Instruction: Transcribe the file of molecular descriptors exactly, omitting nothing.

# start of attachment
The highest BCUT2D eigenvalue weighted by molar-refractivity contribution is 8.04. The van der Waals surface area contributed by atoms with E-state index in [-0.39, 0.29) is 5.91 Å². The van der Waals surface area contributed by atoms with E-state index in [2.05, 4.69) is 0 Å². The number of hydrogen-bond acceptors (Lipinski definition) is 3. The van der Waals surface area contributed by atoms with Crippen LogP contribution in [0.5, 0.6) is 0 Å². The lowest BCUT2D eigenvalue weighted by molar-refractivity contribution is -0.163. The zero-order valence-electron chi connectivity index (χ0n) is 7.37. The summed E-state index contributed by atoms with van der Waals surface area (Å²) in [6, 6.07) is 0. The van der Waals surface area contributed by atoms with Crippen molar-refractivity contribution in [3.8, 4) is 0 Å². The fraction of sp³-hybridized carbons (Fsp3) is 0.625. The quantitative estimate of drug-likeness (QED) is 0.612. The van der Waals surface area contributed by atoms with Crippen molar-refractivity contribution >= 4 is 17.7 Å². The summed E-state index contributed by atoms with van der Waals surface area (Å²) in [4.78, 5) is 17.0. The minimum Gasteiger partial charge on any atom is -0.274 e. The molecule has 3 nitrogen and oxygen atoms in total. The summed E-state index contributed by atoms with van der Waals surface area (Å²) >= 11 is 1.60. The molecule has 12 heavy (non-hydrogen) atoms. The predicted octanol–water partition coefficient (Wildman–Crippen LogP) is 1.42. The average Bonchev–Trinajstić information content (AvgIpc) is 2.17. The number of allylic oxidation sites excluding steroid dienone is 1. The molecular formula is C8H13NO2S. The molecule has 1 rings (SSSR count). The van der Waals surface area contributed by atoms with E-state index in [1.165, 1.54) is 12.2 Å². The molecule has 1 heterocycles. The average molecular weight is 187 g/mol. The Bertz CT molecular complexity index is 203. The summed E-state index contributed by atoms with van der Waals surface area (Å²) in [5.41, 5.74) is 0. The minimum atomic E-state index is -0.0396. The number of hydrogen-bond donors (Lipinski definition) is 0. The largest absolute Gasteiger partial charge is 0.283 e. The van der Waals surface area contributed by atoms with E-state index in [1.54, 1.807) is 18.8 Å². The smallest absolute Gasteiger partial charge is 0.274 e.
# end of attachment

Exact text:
The highest BCUT2D eigenvalue weighted by molar-refractivity contribution is 8.04. The van der Waals surface area contributed by atoms with E-state index in [-0.39, 0.29) is 5.91 Å². The van der Waals surface area contributed by atoms with E-state index in [2.05, 4.69) is 0 Å². The number of hydrogen-bond acceptors (Lipinski definition) is 3. The van der Waals surface area contributed by atoms with Crippen LogP contribution in [0.5, 0.6) is 0 Å². The lowest BCUT2D eigenvalue weighted by molar-refractivity contribution is -0.163. The zero-order valence-electron chi connectivity index (χ0n) is 7.37. The summed E-state index contributed by atoms with van der Waals surface area (Å²) in [6, 6.07) is 0. The van der Waals surface area contributed by atoms with Crippen molar-refractivity contribution in [3.8, 4) is 0 Å². The fraction of sp³-hybridized carbons (Fsp3) is 0.625. The quantitative estimate of drug-likeness (QED) is 0.612. The van der Waals surface area contributed by atoms with Crippen molar-refractivity contribution >= 4 is 17.7 Å². The summed E-state index contributed by atoms with van der Waals surface area (Å²) in [4.78, 5) is 17.0. The minimum Gasteiger partial charge on any atom is -0.274 e. The molecule has 3 nitrogen and oxygen atoms in total. The summed E-state index contributed by atoms with van der Waals surface area (Å²) >= 11 is 1.60. The molecule has 12 heavy (non-hydrogen) atoms. The predicted octanol–water partition coefficient (Wildman–Crippen LogP) is 1.42. The average Bonchev–Trinajstić information content (AvgIpc) is 2.17. The number of allylic oxidation sites excluding steroid dienone is 1. The molecular formula is C8H13NO2S. The molecule has 1 rings (SSSR count). The van der Waals surface area contributed by atoms with E-state index in [1.165, 1.54) is 12.2 Å². The molecule has 1 heterocycles. The average molecular weight is 187 g/mol. The Bertz CT molecular complexity index is 203. The summed E-state index contributed by atoms with van der Waals surface area (Å²) in [5.41, 5.74) is 0. The minimum atomic E-state index is -0.0396. The number of hydrogen-bond donors (Lipinski definition) is 0. The largest absolute Gasteiger partial charge is 0.283 e. The van der Waals surface area contributed by atoms with E-state index in [1.54, 1.807) is 18.8 Å². The smallest absolute Gasteiger partial charge is 0.274 e.